- The Washington Times - Wednesday, June 14, 2006

When it comes to pricing your house to sell, keep in mind: You must sell in the market you’re in today. It doesn’t matter what your former neighbor got six months ago or what the sellers of other properties are asking. All that matters is this: The most recent sales price of your model in your neighborhood is probably your sales price.

When you’re looking at what you’ll gain on the sale of your house, let’s keep it in perspective.

If house prices increased year after year at 4 percent per year and then suddenly people were selling their houses for 1 percent less than last year’s asking price, would that be reasonable? If so, when property is moving up at 20 percent per year for several years and then suddenly you have to sell for 5 percent less than last year’s prices, would that be reasonable?

The challenge is when we move from percentages to dollar amounts. If 5 percent represented $5,000, most people wouldn’t blink. It’s when 5 percent represents $25,000 that sellers start to freak.

In the Washington area, we were experiencing astounding rates of appreciation — as a region, 20 percent from 2004 to 2005. Many homeowners experienced a doubling in property values over the past five years.

The average home price is about $540,000, according to the local multiple listing system. Now price appreciation has subsided and is sitting at a mere 5 percent to 8 percent regionwide (depending on where you’re standing). Still sounds pretty healthy, right? You would think.

There are stories from the field, however, about how sellers are defending their prices as if their lives depended on it. Though sellers are sitting on hundreds of thousands of dollars in equity, they can’t stand the idea of dropping their price by $25,000 or $50,000 to sell their properties. The house that cost $260,000 in 1999 is selling for $569,000, but some sellers still want that same appreciation and can’t imagine selling for less than $589,000. Bringing the price down $20,000 or $40,000 seems, well, just not fair.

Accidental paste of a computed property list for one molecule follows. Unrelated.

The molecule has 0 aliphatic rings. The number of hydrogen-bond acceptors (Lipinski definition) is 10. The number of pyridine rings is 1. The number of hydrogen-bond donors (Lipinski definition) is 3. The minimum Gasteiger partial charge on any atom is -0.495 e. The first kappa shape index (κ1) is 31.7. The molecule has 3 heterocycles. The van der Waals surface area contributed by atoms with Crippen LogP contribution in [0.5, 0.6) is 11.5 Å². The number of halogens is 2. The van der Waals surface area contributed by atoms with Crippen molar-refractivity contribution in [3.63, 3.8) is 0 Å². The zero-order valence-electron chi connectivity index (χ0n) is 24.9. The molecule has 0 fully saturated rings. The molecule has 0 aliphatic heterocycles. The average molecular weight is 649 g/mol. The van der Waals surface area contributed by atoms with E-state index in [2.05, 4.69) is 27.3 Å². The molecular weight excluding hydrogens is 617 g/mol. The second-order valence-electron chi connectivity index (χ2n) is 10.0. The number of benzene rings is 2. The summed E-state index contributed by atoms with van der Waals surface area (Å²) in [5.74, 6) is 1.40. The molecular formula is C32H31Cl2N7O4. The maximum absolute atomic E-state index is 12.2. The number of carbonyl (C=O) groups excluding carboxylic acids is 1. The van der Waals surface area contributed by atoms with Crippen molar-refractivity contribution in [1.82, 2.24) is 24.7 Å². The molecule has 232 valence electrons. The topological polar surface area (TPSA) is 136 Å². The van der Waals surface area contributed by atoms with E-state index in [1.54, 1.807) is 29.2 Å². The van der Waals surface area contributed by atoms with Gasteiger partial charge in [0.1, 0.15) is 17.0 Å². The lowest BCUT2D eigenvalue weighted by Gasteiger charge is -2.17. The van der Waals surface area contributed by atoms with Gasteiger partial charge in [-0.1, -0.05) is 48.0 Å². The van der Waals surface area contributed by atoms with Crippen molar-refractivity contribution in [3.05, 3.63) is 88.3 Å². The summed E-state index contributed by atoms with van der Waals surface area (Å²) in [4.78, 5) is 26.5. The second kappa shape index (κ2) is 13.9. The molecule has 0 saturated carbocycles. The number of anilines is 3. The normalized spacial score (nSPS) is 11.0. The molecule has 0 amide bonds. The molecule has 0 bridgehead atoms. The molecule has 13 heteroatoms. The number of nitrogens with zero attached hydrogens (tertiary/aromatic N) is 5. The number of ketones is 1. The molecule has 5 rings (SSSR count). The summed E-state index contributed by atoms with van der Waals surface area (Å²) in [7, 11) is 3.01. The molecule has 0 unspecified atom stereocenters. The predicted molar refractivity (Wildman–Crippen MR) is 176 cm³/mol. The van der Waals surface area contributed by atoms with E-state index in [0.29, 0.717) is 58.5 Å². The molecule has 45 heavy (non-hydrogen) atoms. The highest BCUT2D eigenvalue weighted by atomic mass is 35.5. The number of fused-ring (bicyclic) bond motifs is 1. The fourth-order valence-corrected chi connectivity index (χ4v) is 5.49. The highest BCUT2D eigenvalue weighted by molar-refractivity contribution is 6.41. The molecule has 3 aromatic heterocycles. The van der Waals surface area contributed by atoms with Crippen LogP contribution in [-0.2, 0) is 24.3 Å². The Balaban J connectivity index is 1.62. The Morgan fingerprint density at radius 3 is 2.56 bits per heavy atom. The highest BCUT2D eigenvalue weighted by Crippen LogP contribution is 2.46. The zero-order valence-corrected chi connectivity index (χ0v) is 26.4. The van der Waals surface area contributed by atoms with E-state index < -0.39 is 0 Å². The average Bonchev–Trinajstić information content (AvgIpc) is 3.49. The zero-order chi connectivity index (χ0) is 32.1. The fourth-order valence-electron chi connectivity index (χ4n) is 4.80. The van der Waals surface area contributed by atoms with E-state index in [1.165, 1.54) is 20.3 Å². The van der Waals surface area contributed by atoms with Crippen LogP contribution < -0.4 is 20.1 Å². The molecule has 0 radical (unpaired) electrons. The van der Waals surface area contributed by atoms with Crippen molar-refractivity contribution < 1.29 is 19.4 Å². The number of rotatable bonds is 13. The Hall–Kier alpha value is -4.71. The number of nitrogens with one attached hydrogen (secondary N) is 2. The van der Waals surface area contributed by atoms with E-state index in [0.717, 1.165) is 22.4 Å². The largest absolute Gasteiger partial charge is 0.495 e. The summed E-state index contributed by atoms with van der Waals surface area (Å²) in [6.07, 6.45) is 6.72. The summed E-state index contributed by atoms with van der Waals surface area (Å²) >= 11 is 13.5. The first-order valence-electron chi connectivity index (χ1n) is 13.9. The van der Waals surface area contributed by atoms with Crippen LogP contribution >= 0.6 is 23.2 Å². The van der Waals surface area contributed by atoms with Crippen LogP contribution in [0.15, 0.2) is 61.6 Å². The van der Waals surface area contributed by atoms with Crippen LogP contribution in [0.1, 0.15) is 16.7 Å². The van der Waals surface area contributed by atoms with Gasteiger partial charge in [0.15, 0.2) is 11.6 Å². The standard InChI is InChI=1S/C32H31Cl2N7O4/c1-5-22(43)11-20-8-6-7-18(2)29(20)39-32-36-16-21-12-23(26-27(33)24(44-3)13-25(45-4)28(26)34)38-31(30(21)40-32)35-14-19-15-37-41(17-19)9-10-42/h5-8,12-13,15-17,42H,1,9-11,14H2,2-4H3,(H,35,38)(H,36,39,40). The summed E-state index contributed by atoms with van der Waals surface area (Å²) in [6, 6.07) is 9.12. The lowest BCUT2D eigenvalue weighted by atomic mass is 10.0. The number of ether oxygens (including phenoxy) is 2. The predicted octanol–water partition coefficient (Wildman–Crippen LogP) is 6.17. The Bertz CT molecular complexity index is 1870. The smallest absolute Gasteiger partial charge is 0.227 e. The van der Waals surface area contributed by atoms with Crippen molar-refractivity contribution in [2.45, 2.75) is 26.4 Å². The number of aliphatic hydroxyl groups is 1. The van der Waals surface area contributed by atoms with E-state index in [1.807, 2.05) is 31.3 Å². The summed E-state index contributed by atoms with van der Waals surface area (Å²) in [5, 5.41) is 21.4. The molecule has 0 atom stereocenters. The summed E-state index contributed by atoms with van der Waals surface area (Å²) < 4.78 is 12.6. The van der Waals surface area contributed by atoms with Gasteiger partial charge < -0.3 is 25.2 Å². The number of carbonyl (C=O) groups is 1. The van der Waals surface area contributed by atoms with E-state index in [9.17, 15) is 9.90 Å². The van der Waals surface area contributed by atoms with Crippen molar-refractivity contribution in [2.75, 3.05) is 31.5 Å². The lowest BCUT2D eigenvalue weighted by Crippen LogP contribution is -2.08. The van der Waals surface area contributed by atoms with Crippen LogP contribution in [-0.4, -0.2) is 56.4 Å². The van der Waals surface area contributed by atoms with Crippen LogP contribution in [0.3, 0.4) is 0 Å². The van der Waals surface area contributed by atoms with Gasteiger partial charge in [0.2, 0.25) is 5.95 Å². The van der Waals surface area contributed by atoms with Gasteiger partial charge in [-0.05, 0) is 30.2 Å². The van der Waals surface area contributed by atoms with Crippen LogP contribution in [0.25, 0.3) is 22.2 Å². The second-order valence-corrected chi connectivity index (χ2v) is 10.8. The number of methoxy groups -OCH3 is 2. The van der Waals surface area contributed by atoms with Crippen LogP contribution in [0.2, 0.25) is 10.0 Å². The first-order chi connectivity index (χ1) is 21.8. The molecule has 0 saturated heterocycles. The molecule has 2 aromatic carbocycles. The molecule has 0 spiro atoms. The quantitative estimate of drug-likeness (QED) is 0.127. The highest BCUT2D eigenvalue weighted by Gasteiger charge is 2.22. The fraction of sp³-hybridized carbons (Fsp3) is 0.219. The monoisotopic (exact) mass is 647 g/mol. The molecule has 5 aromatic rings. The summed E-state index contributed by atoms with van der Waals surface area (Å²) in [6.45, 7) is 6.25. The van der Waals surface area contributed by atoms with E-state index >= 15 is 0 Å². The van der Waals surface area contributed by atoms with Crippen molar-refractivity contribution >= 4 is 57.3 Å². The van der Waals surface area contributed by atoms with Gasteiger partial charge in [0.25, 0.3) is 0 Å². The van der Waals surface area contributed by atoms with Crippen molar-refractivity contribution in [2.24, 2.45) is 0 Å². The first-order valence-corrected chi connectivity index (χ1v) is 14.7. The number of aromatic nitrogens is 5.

What’s even scarier is the agents who are defending their prices in a correcting market. I have to keep in mind that nearly half the agents in the country (as well as locally) were not in business five years ago. They just now are entering a market where prices have to be corrected.

However, as I talk with agents around the region about their listings, they’ll be the first to let you know, “It won’t sell for what the seller’s asking,” but they’re too afraid to tell the seller the sobering news.

Being in the market is like playing Russian roulette. Sometimes you don’t know what you have until you pull the trigger. Somebody needs to blink. Sellers seem to be saying to buyers, “I’ll drop my price; just make an offer.” Buyers are blankly replying, “I’ll make an offer; just lower your price.”

This stalemate has played a part in creating an abundant supply of houses. We’re talking upward of 200 percent more homes on the market in any given year-to-year comparison. After a dearth of homes in this area, that’s good. Is it affecting prices? Will prices come down? Absolutely. Are sellers going to lose money? In some cases.

Sellers staying in the same area, keep in mind, if you have to drop your price by 5 percent, the seller of the house you’re buying (usually a lot more expensive) probably will drop the sales price by about the same percentage. It means that though you may “lose” money on the sale of your home, you’ll more than likely “gain” it on the purchase.

The market is the market. When it’s time to buy, buy. When it’s time to move, sell. Work with the market you’re in, not in the market you wish it were.

M. Anthony Carr has written about real estate since 1989. He is the author of “Real Estate Investing Made Simple.” Post questions and comments at his Web log (https://commonsenserealestate.blogspot.com).

Copyright © 2018 The Washington Times, LLC. Click here for reprint permission.

The Washington Times Comment Policy

The Washington Times welcomes your comments on Spot.im, our third-party provider. Please read our Comment Policy before commenting.


Click to Read More and View Comments

Click to Hide